The idea is simple. Float solar panels on the reservoirs of hydroelectric dams. The new solar can piggy back on the existing grid connections. They complement each other by being strong when the other is weak: solar for the dry season, hydro for the wet. The hydro can provide pumped storage for the excess solar. Finally, the reservoir is readily available space. A team at the U.S.’s National Renewable Energy Laboratory have calculated the theoretical upper limit of generation should all technically feasible hydro reservoirs worldwide (379,068 freshwater) be utilised. It’s over 10,600 TWh/year for the added floating solar (i.e. not including the existing hydropower). For comparison, global final electricity consumption was 22,300 TWh in 2018. The researchers emphasise that “technically feasible” doesn’t mean what’s economically feasible or suits the market. But those numbers could grab the attention of policymakers, leading to more detailed analysis. Meanwhile, it is very early days for hybrid floating solar/hydro and only small systems have been installed anywhere in the world so far.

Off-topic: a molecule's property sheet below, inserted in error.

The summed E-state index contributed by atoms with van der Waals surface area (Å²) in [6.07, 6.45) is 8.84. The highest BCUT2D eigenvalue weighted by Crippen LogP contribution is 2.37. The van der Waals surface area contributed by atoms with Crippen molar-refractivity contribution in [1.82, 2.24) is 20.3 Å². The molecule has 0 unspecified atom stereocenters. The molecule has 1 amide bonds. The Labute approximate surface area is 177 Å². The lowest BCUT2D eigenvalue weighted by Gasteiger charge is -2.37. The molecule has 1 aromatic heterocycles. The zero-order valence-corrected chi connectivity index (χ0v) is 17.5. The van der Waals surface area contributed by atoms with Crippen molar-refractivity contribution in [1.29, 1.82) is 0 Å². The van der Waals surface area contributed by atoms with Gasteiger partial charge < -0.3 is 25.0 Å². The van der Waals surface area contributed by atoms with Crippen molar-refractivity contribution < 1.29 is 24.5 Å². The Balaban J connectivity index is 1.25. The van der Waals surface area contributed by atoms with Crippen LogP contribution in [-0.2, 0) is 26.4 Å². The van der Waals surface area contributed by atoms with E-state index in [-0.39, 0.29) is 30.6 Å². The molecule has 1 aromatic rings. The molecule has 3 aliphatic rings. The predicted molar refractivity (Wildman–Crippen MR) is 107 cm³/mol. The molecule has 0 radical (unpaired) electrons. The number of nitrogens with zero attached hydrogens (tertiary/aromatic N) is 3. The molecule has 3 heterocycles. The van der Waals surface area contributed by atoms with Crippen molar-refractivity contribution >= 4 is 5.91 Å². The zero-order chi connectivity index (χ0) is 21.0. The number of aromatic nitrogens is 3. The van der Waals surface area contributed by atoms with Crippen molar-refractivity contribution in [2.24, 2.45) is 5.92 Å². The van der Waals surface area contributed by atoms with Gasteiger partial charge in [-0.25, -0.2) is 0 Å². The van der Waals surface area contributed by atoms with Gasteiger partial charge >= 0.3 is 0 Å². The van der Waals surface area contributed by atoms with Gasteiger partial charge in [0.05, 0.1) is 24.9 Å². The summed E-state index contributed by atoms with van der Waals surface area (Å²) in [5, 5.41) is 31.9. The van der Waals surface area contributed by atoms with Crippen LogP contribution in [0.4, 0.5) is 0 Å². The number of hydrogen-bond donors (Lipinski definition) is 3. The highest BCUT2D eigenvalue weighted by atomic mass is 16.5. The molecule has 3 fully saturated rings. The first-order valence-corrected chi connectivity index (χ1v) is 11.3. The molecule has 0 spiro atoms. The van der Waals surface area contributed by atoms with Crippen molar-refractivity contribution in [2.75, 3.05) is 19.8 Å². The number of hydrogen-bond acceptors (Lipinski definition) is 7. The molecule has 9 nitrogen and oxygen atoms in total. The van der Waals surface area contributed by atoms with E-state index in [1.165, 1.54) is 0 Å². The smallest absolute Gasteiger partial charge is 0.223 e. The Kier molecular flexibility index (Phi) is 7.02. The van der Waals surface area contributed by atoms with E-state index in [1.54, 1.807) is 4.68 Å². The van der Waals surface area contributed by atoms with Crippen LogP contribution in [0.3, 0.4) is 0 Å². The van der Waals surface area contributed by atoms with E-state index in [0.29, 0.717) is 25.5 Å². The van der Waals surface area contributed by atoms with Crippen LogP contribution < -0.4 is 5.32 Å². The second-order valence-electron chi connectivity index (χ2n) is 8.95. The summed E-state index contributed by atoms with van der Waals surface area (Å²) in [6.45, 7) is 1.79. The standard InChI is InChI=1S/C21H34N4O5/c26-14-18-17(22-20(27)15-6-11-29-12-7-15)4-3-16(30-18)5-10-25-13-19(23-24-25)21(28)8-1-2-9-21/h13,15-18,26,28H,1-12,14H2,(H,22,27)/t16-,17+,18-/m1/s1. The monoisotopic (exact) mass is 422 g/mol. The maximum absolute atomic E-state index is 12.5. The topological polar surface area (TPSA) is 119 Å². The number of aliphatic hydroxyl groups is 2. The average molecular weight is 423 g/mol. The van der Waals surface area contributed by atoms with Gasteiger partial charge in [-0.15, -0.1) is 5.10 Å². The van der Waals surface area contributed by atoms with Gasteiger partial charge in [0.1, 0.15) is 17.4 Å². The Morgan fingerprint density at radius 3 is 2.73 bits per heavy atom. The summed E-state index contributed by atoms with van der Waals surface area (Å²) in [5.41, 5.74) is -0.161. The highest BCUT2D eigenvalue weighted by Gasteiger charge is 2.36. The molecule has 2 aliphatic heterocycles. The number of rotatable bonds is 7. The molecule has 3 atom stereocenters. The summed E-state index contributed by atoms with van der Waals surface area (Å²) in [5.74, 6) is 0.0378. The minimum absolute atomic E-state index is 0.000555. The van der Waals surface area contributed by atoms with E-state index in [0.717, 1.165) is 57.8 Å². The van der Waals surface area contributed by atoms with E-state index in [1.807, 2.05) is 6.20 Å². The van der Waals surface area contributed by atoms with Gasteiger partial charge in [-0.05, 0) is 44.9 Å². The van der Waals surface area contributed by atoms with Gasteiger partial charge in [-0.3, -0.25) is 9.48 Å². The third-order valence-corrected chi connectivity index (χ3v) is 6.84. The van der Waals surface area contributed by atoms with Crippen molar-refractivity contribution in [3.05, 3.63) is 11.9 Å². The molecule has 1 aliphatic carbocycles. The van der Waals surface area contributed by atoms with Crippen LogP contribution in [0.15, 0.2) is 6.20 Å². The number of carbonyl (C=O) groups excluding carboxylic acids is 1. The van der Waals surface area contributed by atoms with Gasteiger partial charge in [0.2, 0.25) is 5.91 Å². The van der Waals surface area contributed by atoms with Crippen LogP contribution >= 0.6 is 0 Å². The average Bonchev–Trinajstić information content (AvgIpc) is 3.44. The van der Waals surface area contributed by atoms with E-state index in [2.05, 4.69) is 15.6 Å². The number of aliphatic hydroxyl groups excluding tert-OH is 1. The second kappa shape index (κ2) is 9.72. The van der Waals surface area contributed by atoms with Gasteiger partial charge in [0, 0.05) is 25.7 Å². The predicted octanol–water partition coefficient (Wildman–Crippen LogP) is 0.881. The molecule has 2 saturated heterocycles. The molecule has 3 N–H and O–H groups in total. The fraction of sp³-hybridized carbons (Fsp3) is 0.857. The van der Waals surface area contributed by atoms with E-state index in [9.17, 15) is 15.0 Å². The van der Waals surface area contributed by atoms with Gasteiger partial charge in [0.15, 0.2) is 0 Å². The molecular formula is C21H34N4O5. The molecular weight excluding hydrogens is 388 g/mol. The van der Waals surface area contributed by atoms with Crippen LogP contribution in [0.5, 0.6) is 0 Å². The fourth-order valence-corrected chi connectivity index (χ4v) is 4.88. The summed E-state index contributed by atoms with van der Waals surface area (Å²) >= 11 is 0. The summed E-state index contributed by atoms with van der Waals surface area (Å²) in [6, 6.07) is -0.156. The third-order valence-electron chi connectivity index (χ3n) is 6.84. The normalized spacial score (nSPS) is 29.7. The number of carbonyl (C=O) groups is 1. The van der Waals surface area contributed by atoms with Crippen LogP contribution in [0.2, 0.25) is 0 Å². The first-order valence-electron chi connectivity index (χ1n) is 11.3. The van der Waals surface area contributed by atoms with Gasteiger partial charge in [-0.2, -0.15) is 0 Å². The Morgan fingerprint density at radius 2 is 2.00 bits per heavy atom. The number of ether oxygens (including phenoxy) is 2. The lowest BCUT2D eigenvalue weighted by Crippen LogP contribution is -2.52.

Energy Post 7th Oct 2020 read more »